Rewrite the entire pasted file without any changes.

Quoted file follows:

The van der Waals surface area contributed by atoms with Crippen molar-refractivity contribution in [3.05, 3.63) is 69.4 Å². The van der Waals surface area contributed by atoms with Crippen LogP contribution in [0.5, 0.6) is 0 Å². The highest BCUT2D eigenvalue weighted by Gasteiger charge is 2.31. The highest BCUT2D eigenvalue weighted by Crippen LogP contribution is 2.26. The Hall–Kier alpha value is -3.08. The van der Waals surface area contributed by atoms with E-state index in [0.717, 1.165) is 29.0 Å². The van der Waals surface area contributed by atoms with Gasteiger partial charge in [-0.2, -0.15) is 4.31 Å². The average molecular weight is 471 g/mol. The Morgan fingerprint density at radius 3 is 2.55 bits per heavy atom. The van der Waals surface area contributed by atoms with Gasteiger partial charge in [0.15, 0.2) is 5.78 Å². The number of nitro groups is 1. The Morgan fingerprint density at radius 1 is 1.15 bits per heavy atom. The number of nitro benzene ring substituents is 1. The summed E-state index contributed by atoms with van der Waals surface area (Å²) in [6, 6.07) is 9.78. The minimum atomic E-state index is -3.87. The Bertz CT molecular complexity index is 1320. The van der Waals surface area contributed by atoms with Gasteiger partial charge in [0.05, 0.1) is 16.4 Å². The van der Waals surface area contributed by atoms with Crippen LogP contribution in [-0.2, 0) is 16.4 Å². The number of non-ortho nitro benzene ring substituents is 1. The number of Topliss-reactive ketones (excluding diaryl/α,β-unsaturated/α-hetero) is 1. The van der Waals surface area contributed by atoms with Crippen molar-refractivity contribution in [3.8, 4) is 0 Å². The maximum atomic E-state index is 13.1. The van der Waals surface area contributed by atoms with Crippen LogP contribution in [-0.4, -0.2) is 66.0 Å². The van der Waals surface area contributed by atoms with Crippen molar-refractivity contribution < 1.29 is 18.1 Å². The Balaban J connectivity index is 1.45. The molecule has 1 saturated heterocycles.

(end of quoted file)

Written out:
The van der Waals surface area contributed by atoms with Crippen molar-refractivity contribution in [3.05, 3.63) is 69.4 Å². The van der Waals surface area contributed by atoms with Crippen LogP contribution in [0.5, 0.6) is 0 Å². The highest BCUT2D eigenvalue weighted by Gasteiger charge is 2.31. The highest BCUT2D eigenvalue weighted by Crippen LogP contribution is 2.26. The Hall–Kier alpha value is -3.08. The van der Waals surface area contributed by atoms with E-state index in [0.717, 1.165) is 29.0 Å². The van der Waals surface area contributed by atoms with Gasteiger partial charge in [-0.2, -0.15) is 4.31 Å². The average molecular weight is 471 g/mol. The Morgan fingerprint density at radius 3 is 2.55 bits per heavy atom. The van der Waals surface area contributed by atoms with Gasteiger partial charge in [0.15, 0.2) is 5.78 Å². The number of nitro groups is 1. The Morgan fingerprint density at radius 1 is 1.15 bits per heavy atom. The number of nitro benzene ring substituents is 1. The summed E-state index contributed by atoms with van der Waals surface area (Å²) in [6, 6.07) is 9.78. The minimum atomic E-state index is -3.87. The Bertz CT molecular complexity index is 1320. The van der Waals surface area contributed by atoms with Gasteiger partial charge in [0.05, 0.1) is 16.4 Å². The van der Waals surface area contributed by atoms with Crippen LogP contribution in [-0.2, 0) is 16.4 Å². The number of non-ortho nitro benzene ring substituents is 1. The number of Topliss-reactive ketones (excluding diaryl/α,β-unsaturated/α-hetero) is 1. The van der Waals surface area contributed by atoms with Crippen molar-refractivity contribution in [3.8, 4) is 0 Å². The maximum atomic E-state index is 13.1. The van der Waals surface area contributed by atoms with Crippen LogP contribution in [-0.4, -0.2) is 66.0 Å². The van der Waals surface area contributed by atoms with Crippen molar-refractivity contribution < 1.29 is 18.1 Å². The Balaban J connectivity index is 1.45. The molecule has 1 saturated heterocycles.